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When SMBs Hit the Inventory Planning Complexity Wall

By Jeff Bodenstab21 Jun 2016

Inventory planning is especially important to small-to-midsize businesses (SMBs). Nobody wants to tie up more working capital in inventory than necessary, but SMBs typically have a higher cost of capital, so it’s more expensive to fund excess stock. And if a company is growing rapidly, capital may not only be costly but may even require selling valuable equity.

Yet for many SMBs, inventory complexity is getting worse. Today even smaller companies may face proliferating product portfolios, sell across multiple channels, or manage a multi-echelon distribution network. If you are one of those, read on.

As complexity grows, so do the challenges of managing inventory. Home grown spreadsheets and low cost solutions start to hit a wall. Manual interventions and fire-fighting ensues. Companies and employees can work hard to overcome the challenge, but often in vain if systems aren’t up to the job. We have seen hundreds of companies start with this approach, but as their business complexity grew, couldn’t get beyond their system limitations to deal with increased demand volatility and poor forecast accuracy.

As an Internet retailer planning manager described at a forum last year, “My team invested a colossal effort for a small payoff. There was a lack of trust in our systems, which meant a long time spent evaluating each SKU independently and excessive data manipulation. The symptoms were apparent in our KPIs and workload: late nights and long weekends, low inventory turnover, and growth of unhealthy inventory.”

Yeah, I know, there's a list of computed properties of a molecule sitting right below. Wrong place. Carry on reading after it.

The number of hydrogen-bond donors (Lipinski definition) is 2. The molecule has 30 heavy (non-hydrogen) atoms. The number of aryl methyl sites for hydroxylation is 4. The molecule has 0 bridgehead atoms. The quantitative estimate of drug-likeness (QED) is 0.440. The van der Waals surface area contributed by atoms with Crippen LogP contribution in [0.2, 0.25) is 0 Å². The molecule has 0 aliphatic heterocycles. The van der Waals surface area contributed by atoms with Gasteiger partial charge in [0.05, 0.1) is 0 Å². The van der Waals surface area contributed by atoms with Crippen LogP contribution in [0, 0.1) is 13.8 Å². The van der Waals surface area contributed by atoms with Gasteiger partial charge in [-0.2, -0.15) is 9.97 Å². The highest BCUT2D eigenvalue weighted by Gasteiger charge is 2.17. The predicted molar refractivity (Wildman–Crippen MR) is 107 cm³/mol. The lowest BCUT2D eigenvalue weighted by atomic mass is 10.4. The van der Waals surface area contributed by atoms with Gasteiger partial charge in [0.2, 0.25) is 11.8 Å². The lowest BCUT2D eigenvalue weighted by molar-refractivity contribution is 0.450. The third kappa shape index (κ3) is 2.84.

Good inventory planning or “inventory optimization” can make a big difference, either as a standalone solution or as part of a new supply chain planning system. A survey by Supply Chain Insights showed that firms using modern supply chain planning software are more pleased with their performance by almost 2 to 1 over those using legacy tools. They’re getting more accurate inventory predictions, making inventory decisions more effectively, and realizing a higher return on investment. The net result is a positive impact on cash flow.

However, better inventory planning is not strictly about cutting stock across the board. Typically, the result is less inventory for certain items and more inventory for others, based on target fill rates or service levels. A good approach balances these variables, since inventory amount and location shape both service levels and cash flow.

Interestingly, we have seen many cases where executives often decide to pursue both, once the results make it clear that improved service can be achieved while also freeing up working capital. That’s because creating an optimized inventory mix can generate a step change improvement in service levels. The resulting impact in incremental revenue and margin contribution can be significantly larger than working capital savings alone.

In a recent announcement about our “Pay as You Grow” pricing model, we described one smaller company that made this jump; pure-play online supermarket Via the Internet, their customers can order more than 12,500 items in nine product categories from their central warehouse. While Ulabox’s business doubled last year, they were still less than $10 million in annual revenue.

As Ulabox aggressively expanded its product range to attract new customers, the company wanted to free cash for operations without compromising product availability for customers. Their new software helped forecast demand for the inevitable growth in both fast moving and ‘long-tail’ inventory items. Now they do a much better job of handling slow-moving items, managing promotions, and optimizing inventory while increasing service levels.

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